• Adrienne Bell

The Lessons Of NaNoWriMo

It’s December. And you know what that means…that it’s no longer November! Another year of NaNo is in the books.

This year I decided to treat NaNo as a kind of boot camp. The necessary minimum daily word count of 1667 was higher than my Hella goal of 1370. I figured if I could keep the bumped up pace of NaNo going during the hectic month of November then I was in good shape for 2020.

So how did it go? Pretty good. I had some wins, some stumbles, and a learned a handful of lessons that will be helpful one January.

(As always, keep in mind these were my lessons. They might not be relevant to your writing routine, style, or goals. Feel free to take what you need, leave behind what you don’t, and use them as jumping off points for your own discoveries.)

1: I Can Do This.

No surprise—November was a hectic month. My schedule was filled with appointments and obligations. There were travel days and family visits. Big holidays to plan for. What felt like a dozen or so surprise problems that popped up during each day that needed solving.

And yet the words still got done. The morning of Nov. 1st, I decided that my daily word count was my #1 priority. That doesn’t mean it was the first thing that got done each day, but it meant that I wouldn’t go to sleep until it was done.

And, surprise! They every day they got done. Right around 1667 of them every damn day. Sometimes a little more, but never less.

Here’s a screenshot of my NaNo daily chart. I know it’s boring as hell—straight and steady. No jumps, no dips.

And if I keep this slow and steady pace during the crazy holiday season, then I know I can do it the rest of the year.

2: I Need An Outline

I worked on a side project during NaNo, one that’s been floating around in my head for a while. I thought that all that musing meant that I wouldn’t have any trouble simply sitting down and hammering out the story.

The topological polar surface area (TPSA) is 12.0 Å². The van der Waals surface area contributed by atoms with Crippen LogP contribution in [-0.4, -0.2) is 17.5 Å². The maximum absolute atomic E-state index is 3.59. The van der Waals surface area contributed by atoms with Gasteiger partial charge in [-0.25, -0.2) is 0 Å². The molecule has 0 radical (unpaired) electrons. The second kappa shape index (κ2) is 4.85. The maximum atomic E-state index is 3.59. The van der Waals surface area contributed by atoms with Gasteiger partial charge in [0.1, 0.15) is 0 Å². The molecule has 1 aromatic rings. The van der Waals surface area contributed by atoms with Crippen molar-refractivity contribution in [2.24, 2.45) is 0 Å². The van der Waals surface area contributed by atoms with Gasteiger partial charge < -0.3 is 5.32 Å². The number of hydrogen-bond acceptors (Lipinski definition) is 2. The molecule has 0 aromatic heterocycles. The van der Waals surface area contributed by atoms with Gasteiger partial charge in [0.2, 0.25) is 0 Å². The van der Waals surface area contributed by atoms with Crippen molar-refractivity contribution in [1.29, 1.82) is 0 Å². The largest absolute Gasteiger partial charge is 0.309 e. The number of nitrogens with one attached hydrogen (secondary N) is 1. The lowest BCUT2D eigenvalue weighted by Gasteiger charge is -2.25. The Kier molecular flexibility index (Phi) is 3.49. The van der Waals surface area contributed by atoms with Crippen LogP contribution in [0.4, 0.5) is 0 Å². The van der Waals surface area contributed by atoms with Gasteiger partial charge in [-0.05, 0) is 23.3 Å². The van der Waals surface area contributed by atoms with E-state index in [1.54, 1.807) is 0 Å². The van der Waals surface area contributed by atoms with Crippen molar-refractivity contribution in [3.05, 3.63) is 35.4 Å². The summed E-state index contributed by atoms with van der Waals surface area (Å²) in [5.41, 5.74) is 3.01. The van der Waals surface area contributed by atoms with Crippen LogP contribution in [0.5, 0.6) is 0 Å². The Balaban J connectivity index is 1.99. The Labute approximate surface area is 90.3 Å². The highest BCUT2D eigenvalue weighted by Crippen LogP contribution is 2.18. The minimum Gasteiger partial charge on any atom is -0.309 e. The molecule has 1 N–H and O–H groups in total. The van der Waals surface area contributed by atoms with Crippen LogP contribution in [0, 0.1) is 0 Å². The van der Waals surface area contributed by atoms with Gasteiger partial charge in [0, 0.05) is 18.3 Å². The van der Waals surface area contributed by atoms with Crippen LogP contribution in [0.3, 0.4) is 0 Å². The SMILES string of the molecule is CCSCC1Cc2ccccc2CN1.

I was wrong.

Writing every day might have worked out, but writing productively every day? Well, turns I need a road map to make that happen.

The beginning went well, but by the time Nov. 8th rolled around it was clear the story was in trouble…and I couldn’t stop to figure out why.

Maybe if NaNo had taken place in April it would have been a different story. Maybe I wouldn’t have been overwhelmed with other obligations. Maybe then I could have taken a breath and a few hours to figure out where I’d taken a wrong turn.

But it wasn’t, and I couldn’t.

So Instead I figured it out as I worked. This means that now I have about 10 days worth of words (16,670 or so) which will need to be completely rewritten.

That’s 10 days of extra work that could have been prevented with a couple of days worth of outlining.

3: Tools Are Meant To Be Used

On a perfect day, I sit down to write at my desk at 10am. I plug my laptop into its stand, pair my bluetooth keyboard and mouse up to it, and turn on my ambient train ride sounds.

Let me tell you, November was short on perfect days. There were travel days and packed schedules and times I didn’t get home until after 8pm.

What I learned though was that I could use all those other writing tools that I thought were no good for me.

The most important of these turned out to be dictation. I’ve tried it before, but I didn’t enjoy it much. Turns out I like using my hands when I write. Also, I found saying my unrevised thoughts out loud, even behind a closed door, nerve-racking and embarrassing.

But on a few travel days during NaNo I was faced with a problem. I simply didn’t have time to type out 1667 words. So, it came down to a choice between dictation or missing day—and you better believe I wasn’t going to let that happen.

So at the end of travel days, I swallowed my pride, locked myself in the car (embarrassment factor mitigated), and told my story to the phone.

Was it my best work? Probably not. Do I want to do it every day? Hells no. But now I have another tool that I can add to the toolbox. Everyone helps get the job done.

So, how did your NaNo go? What were your victories and fumbles? What lessons did you learn. Come on over to the Hella Slack Channel and tell me all about it.

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